(Barbados Today )Minister of Tourism and International Transport Kerrie Symmonds on Sunday revealed that instead of late July, commercial flights from the U.S could be postponed until “early” September.
While speaking with Government’s official information arm on Sunday after the arrival of Air Canada Flight AC966, Symmonds stressed that despite removing mandatory testing and quarantine for visitors from low-risk jurisdictions, authorities were continuing to “closely watch” COVID-19 hotbeds like the US.
“In instances like the United States of American market when that reopens, I must say we are watching that one closely and we do not believe that we will resume commercial flights from the United States until perhaps the first week in September,” Symmonds disclosed.
“But right now the protocol is that If you come from that destination, you will be submitted to a test after seven days so as to be doubly sure that we exercise every precaution of catching anything that might arise.
“Of course, all passengers, regardless of who you are or where you are coming from, are subject to being tested on arrival if Port Health officials feel for any reason that they have to step in and intervene, and we have made it clear,” he added.
Efforts to reach the Tourism Minister and/or Acting Chief Medical Officer Dr Anton Best for further explanation were unsuccessful. JetBlue – one of two carriers which fly between Barbados and the US is scheduled to resume service on July 25.
An official from the New York-based carrier acknowledged that “rapidly evolving” restrictions on international travel have resulted in the need for close monitoring and adjustments when necessary.
The US Embassy in Bridgetown has advised its citizens that the JetBlue service will resume on July 25, while American Airlines service would restart on August 5.
On Monday, US news network CNN reported that coronavirus cases were continuing to surge “uncontrolled” with increases recorded in 35 states including a record in Florida where 15,300 cases were recorded in one day.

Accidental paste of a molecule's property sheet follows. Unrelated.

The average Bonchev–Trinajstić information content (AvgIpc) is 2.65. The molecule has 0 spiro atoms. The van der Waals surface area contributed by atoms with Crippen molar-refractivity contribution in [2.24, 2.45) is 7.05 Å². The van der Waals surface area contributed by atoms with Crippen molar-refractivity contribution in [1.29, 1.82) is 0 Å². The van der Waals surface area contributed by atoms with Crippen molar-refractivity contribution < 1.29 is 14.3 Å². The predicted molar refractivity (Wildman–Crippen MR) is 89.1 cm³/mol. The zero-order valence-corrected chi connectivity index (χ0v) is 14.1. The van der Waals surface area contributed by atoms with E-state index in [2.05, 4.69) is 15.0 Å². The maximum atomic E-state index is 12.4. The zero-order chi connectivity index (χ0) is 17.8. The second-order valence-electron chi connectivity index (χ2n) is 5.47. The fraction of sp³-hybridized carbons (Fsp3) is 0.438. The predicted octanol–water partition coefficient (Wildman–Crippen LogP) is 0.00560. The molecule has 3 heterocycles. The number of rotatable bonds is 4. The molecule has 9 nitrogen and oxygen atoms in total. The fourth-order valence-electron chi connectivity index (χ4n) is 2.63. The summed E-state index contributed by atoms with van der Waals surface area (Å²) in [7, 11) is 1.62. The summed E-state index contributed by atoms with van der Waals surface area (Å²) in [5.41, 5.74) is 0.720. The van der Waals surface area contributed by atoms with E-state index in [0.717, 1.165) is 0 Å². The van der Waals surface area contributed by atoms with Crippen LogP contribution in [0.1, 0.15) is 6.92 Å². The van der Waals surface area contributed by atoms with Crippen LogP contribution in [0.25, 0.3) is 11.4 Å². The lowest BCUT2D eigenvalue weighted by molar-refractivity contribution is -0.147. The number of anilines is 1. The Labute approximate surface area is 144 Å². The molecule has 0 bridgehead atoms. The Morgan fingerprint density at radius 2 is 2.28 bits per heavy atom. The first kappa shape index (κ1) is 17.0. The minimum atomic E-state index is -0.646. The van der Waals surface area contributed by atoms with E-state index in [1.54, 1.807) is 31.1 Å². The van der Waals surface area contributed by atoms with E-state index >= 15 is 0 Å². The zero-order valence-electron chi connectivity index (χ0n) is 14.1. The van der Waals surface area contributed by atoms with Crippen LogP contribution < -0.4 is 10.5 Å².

Currently, visitors arriving from “low-risk” jurisdictions are required to present a negative test taken within 72 hours of arriving here, while those from medium to high-risk jurisdictions for COVID-19 including the United States of America will be screened after seven days of self-quarantine.
Travellers within the Caribbean Community (CARICOM) are not required to be tested or quarantined, but the protocols are subject to change based on the progress of the COVID-19 situation among those countries.
Minister Symmonds also stressed that the dreaded virus is no “respecter of persons” and as such, there would be no special arrangements made for anyone, regardless of their background or economic standing.
He added that in “a little while”, visitors would be given access to an online app that would improve the ability of health officials to track them.
“That is being worked on as we speak, and that will assist public health officials with contact tracing as we go forward, and it really assists everyone. Once we go that route, we will know how we can go back in time and establish all the different points of contact that have been made,” Symmonds explained.